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Submarine vet to be buried at sea with comrades


The second USS Thresher (SSN-593) was the lead boat of her class of US Navy nuclear-powered attack submarines. She was lost at sea in the North Atlantic during deep-diving tests approximately 200 miles east of Boston, Mass., on April 10, 1963. Paul "Bud" Rogers was supposed to be on that voyage but was replaced at the last minute. Haunted by the death of his comrades, the US Navy granted his wish to have his ashes buried at sea with them after he passed away on Oct. 28, 2015. A Navy chaplain will lower his ashes at the coordinates of the wreck on an undisclosed date.

Navy Capt. Paul "Bud" Rogers will get his wish when he is laid to rest with his comrades — at the bottom of the ocean, more than 200 miles off the New England coast.

During routine operations, a submarine from the Naval Submarine Base will transport Rogers' cremated remains to where the USS Thresher (SSN-593) sank in 1963. According to a report in The Day (New London, Conn.), the Navy is not releasing the name of the submarine or the date the burial, since it does not discuss submarine operations.

Back in 1963, Rogers was supposed to be an observer on the Thresher during the boat's sea trials. Before the ship left, his supervisor decided that Rogers wasn’t experienced enough to go on the trials, so he was replaced by another sailor. Two days later, on April 10, 1963, the Thresher sank. None of the 129 crewmembers survived.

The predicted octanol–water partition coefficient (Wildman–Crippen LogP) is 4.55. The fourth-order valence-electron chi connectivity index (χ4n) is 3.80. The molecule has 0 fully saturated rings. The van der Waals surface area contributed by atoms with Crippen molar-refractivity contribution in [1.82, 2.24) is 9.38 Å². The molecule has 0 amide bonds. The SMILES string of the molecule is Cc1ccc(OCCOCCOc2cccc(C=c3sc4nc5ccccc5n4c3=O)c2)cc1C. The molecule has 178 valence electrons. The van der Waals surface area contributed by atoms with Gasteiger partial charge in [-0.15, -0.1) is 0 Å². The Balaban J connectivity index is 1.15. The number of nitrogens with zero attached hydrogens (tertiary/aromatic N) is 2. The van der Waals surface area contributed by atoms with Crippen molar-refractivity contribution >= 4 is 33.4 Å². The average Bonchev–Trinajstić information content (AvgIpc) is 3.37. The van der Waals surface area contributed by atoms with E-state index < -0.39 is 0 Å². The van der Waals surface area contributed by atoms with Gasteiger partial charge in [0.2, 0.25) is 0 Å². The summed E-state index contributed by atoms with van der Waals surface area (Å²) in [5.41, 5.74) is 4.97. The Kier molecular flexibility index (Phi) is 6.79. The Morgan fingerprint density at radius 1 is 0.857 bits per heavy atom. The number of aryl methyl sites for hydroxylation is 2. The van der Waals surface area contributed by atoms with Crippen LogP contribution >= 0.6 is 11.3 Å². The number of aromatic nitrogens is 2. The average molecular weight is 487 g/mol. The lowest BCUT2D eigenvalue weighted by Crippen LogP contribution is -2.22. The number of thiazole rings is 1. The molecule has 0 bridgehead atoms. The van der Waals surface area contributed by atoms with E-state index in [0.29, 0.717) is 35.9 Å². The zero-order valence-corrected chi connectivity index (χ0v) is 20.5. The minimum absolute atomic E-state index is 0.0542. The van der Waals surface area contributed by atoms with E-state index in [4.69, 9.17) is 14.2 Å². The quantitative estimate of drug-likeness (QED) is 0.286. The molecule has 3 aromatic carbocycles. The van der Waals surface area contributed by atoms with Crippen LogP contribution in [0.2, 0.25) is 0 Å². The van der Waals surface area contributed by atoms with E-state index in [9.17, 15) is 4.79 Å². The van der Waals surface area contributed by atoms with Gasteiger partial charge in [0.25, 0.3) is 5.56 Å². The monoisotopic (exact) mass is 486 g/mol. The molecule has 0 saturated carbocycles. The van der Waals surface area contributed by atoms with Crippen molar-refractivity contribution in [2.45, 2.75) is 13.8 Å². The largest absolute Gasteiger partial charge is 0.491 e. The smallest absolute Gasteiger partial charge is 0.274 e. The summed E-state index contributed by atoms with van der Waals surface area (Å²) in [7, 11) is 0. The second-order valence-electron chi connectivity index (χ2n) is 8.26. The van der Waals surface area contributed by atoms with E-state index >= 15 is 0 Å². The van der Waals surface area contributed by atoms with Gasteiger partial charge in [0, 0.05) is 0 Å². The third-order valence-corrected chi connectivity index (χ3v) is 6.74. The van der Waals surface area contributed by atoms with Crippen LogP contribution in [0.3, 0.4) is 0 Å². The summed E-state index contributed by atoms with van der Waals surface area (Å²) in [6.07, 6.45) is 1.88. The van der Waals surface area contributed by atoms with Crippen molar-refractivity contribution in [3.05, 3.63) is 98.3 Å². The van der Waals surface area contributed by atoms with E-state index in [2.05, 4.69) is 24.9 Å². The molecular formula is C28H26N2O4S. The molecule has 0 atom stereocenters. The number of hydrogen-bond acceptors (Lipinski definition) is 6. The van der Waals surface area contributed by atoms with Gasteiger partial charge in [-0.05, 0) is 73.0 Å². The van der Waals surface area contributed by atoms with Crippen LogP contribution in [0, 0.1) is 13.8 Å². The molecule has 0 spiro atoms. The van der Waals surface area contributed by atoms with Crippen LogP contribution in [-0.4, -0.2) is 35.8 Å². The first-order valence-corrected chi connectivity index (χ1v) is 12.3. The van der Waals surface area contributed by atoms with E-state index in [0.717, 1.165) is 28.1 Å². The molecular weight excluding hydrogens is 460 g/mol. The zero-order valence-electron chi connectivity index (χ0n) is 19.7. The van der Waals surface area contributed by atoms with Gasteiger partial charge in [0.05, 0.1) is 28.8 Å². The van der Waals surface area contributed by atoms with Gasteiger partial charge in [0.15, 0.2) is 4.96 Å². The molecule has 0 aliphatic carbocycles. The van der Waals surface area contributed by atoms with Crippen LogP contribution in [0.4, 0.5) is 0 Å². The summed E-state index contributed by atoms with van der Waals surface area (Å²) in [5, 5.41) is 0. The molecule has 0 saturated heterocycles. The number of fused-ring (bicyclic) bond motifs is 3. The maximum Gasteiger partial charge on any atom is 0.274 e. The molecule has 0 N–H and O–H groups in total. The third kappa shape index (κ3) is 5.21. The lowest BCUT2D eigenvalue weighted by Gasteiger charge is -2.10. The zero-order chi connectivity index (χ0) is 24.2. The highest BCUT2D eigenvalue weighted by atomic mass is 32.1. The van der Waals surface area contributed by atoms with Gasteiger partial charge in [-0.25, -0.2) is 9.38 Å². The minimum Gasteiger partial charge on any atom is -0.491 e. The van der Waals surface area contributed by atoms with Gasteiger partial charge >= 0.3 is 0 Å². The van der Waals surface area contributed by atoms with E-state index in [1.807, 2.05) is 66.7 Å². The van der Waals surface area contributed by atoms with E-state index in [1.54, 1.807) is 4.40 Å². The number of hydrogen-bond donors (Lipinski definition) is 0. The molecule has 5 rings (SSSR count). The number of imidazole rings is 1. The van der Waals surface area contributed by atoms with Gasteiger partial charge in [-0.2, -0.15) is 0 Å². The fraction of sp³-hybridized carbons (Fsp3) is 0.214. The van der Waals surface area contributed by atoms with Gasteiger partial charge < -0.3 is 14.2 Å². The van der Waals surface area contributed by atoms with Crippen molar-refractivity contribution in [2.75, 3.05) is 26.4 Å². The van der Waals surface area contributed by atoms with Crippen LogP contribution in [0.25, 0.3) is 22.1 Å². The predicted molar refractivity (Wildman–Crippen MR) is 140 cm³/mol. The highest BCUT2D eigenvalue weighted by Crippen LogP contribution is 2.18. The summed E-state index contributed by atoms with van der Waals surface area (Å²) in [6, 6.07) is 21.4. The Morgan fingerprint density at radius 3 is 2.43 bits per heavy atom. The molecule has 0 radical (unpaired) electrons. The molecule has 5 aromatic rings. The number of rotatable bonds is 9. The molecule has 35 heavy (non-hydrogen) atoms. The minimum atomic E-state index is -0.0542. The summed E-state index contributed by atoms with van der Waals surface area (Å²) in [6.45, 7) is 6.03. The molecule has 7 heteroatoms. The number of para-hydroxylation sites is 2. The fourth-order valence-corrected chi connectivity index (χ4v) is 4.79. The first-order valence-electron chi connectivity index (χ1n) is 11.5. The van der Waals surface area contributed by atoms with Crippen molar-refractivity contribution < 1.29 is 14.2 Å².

According to the Navy, a leak in the boat's engine room was the cause of the disaster. Seawater flooding an electric panel would have triggered the nuclear reactor to shut down. With no propulsion, and with the added weight of the water, the ship sank below its crush-depth and imploded. The Thresher was the first nuclear submarine to be lost at sea.

"Bud felt that he should've been the one to go down with the Thresher, not this other man," his wife, Barbara "Bobbye" Rogers, 86, told The Day. "All those years, it bothered him."

Rogers, a 41-year Navy veteran, died on Oct. 28, 2015, at the age of 86, and requested in his will to be buried at sea. Though he did not specify where, his family thought it would be fitting to bury him with the 129 men who went down with the Thresher.

While the ashes are often left on a submarine's sail as it submerges, given the family's request to bury Rogers at a specific location, the submarine carrying his remains will transit on the surface to a point where Navy Chaplain Lt. Cmdr. Paul Rumery will be able to lower the cremation urn into the ocean. The Navy will provide the family the date and coordinates of his burial.

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